After days of indecision and u-turns, the Argentinian football season is due to kick-off on Friday. In spite of the chaos, however, the title race is always exciting and Jonathan Wilson has the tough task of choosing where to put his money.
Some day, somebody in Argentina will make a decision and stick to it.
But not this week. Today sees the start of the new championship, which the Argentinian Football Association have decided to name after Eva Peron. She follows Nestor Kirchner and General Belgrano in being so honoured. Quite why AFA have decided to do this remains unclear but at least while they're arguing over which famous Argentinian to name the title over, they're not messing up the actual game. On the other hand, there do seem more important things for them to worry about:
hooliganism, corruption and the club's inability to stay out of debt, for instance. And the structure of their championship.
We had thought that this season would be the first since 1991 (when a Newell's Old Boys team managed by Marcelo Bielsa beat a Boca Juniors team featuring Gabriel Batistuta on penalties in a play-off between the winners of the first and second halves of the season) to have a single champion.
After weeks of negotiation and bonkers ideas - a 40-team championship in five groups, a 38-team championship with everybody playing each other once, a round-robin of meaningless games with River Plate and Boca Juniors settling the championship with a series of 15 superclassicos at the end of the season (ok, so nobody actually suggested that last one, but it's pretty obvious there are interests in Argentinian football that would love such a format) - it seemed AFA had settled on doing everything much the same as last year, only with a play-off at the end of the season between the winners of the two halves of the championship.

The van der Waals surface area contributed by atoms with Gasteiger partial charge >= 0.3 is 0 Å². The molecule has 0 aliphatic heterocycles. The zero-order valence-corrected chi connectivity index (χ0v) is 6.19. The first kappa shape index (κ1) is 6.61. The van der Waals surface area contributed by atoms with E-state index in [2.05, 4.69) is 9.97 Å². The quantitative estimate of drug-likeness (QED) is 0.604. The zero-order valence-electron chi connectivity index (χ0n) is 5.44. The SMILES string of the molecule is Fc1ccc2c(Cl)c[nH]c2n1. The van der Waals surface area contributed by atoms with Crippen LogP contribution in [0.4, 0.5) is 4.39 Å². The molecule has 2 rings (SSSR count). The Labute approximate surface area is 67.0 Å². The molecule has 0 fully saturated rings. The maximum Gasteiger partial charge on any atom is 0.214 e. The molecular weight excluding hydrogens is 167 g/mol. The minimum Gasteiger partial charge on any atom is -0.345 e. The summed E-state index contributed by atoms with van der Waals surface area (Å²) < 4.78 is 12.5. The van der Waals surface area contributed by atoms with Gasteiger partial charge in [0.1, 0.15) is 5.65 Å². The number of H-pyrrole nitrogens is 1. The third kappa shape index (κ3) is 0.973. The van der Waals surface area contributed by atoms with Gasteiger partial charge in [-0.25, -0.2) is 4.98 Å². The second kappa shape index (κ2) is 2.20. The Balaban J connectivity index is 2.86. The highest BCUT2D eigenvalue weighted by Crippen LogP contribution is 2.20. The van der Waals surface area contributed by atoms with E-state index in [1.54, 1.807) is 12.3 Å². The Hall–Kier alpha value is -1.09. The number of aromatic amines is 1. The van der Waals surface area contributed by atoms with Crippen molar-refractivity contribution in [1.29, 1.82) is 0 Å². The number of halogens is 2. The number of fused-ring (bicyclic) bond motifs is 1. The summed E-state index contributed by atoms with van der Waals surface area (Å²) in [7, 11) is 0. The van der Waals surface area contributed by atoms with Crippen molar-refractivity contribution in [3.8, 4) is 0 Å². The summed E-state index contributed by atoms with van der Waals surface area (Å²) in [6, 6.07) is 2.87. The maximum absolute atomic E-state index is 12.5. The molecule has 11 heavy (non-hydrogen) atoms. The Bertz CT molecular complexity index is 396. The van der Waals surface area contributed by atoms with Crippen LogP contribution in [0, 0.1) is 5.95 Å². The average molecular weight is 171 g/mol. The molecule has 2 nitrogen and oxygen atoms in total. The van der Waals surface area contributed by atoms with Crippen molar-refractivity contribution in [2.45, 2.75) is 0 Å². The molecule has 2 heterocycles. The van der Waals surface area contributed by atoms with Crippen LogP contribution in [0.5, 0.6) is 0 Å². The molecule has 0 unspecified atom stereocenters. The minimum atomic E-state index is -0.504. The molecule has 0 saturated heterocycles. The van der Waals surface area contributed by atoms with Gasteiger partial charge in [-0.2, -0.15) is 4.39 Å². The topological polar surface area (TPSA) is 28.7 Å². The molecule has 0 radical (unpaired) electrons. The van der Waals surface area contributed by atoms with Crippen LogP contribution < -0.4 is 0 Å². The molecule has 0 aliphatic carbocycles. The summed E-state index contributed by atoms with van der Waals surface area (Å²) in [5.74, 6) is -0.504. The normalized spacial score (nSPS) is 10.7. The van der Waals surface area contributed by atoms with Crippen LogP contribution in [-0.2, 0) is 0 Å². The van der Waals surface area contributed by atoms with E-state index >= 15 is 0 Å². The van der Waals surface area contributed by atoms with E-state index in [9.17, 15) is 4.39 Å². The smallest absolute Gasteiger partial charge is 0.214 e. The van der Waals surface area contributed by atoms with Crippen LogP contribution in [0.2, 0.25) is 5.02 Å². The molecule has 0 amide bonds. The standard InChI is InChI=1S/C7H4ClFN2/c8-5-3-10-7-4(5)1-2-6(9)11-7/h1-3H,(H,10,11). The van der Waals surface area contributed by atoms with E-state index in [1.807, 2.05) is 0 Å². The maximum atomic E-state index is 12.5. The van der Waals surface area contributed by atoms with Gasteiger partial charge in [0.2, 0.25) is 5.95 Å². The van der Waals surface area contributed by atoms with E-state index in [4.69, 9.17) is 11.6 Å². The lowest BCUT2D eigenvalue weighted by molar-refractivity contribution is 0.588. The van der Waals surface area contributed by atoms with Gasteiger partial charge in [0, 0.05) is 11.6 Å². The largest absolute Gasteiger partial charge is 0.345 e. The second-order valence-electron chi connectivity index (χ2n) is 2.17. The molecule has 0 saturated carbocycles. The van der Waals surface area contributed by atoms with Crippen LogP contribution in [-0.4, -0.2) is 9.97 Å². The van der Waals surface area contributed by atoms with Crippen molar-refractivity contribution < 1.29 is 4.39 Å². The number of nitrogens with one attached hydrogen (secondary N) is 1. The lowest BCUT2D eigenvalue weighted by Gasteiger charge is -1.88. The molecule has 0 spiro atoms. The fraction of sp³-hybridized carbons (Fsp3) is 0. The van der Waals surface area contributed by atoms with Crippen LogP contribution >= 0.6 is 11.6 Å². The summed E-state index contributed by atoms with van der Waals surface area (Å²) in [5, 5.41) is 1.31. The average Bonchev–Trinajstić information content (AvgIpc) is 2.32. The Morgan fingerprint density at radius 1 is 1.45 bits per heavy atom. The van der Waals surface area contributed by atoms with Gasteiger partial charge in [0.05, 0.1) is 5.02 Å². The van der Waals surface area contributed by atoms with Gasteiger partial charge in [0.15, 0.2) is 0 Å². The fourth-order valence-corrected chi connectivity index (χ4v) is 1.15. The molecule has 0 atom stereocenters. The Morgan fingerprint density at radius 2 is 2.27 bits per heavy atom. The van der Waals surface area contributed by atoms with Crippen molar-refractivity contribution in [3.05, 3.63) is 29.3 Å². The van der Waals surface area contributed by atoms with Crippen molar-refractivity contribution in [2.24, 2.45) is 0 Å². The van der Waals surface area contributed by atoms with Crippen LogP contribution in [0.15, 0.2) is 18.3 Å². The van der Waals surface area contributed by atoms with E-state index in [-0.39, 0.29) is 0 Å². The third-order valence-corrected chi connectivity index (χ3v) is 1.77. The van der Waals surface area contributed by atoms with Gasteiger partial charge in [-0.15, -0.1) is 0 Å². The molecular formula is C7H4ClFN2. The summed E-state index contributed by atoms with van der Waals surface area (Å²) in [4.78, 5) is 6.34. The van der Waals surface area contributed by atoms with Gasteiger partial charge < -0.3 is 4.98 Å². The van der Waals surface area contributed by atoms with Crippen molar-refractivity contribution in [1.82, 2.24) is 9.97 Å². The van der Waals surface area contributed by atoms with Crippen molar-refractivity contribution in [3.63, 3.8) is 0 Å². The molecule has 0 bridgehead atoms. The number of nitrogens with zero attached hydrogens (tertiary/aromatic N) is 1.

But then yesterday, two days before the championship begins, AFA changed their minds again. The winners of each half of the championship (is the first half now the apertura again? Or is it under the new name - the old new name - of inicial? Nobody can keep up) will officially be champions. There will continue to be two champions per season. But there will still be a play-off at the end of the season to decide the "superchampion". Argentina's problems with inflation aren't limited to the economy.
Mind, working out how the tournament is structured is still easier than picking a winner. For all its faults - and they are many - Argentinian football does produce consistently entertaining and competitive title races: there have been eight different champions in the last five years, only Velez Sarsfield and Boca Juniors winning twice.
Boca capitulated towards the end of last season, failing to win any of their last three games to hand the title to an Arsenal de Sarandi side who finished the season superbly. Boca also lost in the final of the Copa Libertadores, well beaten by Corinthians and will have to cope not only without Juan Roman Riquelme, who has quit the club, but also the forward Dario Cvitanich, who has returned to Ajax with his loan spell finished, and Pablo Mouche, who has gone to Kayserispor. With Facundo Roncaglia sold to Fiorentina, this looks a much weaker squad than last season. They are 2.1 to win at Quilmes on Saturday, but given the cautious outlook of their coach Julio Cesar Falcioni and the amount of uncertainty around the club that isn't as tempting as it may appear.
Arsenal themselves open up against Union de Santa Fe this evening. They've lost nobody of note - a rarity given the way the vultures usually hover over Argentinian football - and if they can maintain their form from the end of last season, when they won six of the final seven games, could become the first side to win successive titles since Boca won apertura and clausura in 2005-06. Odds of 1.748/11 for them to win tomorrow looks appealing.
And then, of course, there's the return of River Plate after a season of purgatory in Nacional B. It wasn't the most convincing promotion, but they did enough and with the surge of emotion around el Monumental and the arrival of a new and talented goalkeeper in the shape of Marcelo Barovero, signed from Velez, they should surely see off a much-changed Belgrano side in the late game on Sunday. The 2.111/10 available looks astonishingly long on them.